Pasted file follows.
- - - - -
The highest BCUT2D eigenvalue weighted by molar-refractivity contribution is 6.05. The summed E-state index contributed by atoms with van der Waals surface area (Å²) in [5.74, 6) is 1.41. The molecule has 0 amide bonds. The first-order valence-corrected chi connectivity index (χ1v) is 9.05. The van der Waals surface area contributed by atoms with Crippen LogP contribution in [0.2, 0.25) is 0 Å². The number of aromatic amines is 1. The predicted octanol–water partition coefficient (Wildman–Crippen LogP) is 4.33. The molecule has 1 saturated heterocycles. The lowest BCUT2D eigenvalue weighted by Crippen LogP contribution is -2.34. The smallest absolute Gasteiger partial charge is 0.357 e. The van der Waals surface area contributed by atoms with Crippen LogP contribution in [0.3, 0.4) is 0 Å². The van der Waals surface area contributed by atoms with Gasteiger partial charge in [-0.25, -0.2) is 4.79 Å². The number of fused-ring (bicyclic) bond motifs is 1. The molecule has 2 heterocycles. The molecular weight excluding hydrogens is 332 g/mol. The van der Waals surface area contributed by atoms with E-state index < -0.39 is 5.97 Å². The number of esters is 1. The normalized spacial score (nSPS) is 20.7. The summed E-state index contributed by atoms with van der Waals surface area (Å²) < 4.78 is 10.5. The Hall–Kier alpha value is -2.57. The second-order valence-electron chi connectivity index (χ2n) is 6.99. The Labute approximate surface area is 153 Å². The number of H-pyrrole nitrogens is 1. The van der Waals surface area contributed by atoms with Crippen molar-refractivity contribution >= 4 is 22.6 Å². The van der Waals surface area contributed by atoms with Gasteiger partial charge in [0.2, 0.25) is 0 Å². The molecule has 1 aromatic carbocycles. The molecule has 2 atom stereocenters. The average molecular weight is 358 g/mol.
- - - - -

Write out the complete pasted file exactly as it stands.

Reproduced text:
The highest BCUT2D eigenvalue weighted by molar-refractivity contribution is 6.05. The summed E-state index contributed by atoms with van der Waals surface area (Å²) in [5.74, 6) is 1.41. The molecule has 0 amide bonds. The first-order valence-corrected chi connectivity index (χ1v) is 9.05. The van der Waals surface area contributed by atoms with Crippen LogP contribution in [0.2, 0.25) is 0 Å². The number of aromatic amines is 1. The predicted octanol–water partition coefficient (Wildman–Crippen LogP) is 4.33. The molecule has 1 saturated heterocycles. The lowest BCUT2D eigenvalue weighted by Crippen LogP contribution is -2.34. The smallest absolute Gasteiger partial charge is 0.357 e. The van der Waals surface area contributed by atoms with Crippen LogP contribution in [0.3, 0.4) is 0 Å². The van der Waals surface area contributed by atoms with Gasteiger partial charge in [-0.25, -0.2) is 4.79 Å². The number of fused-ring (bicyclic) bond motifs is 1. The molecule has 2 heterocycles. The molecular weight excluding hydrogens is 332 g/mol. The van der Waals surface area contributed by atoms with E-state index < -0.39 is 5.97 Å². The number of esters is 1. The normalized spacial score (nSPS) is 20.7. The summed E-state index contributed by atoms with van der Waals surface area (Å²) < 4.78 is 10.5. The Hall–Kier alpha value is -2.57. The second-order valence-electron chi connectivity index (χ2n) is 6.99. The Labute approximate surface area is 153 Å². The number of H-pyrrole nitrogens is 1. The van der Waals surface area contributed by atoms with Crippen molar-refractivity contribution >= 4 is 22.6 Å². The van der Waals surface area contributed by atoms with Gasteiger partial charge in [0.2, 0.25) is 0 Å². The molecule has 1 aromatic carbocycles. The molecule has 2 atom stereocenters. The average molecular weight is 358 g/mol.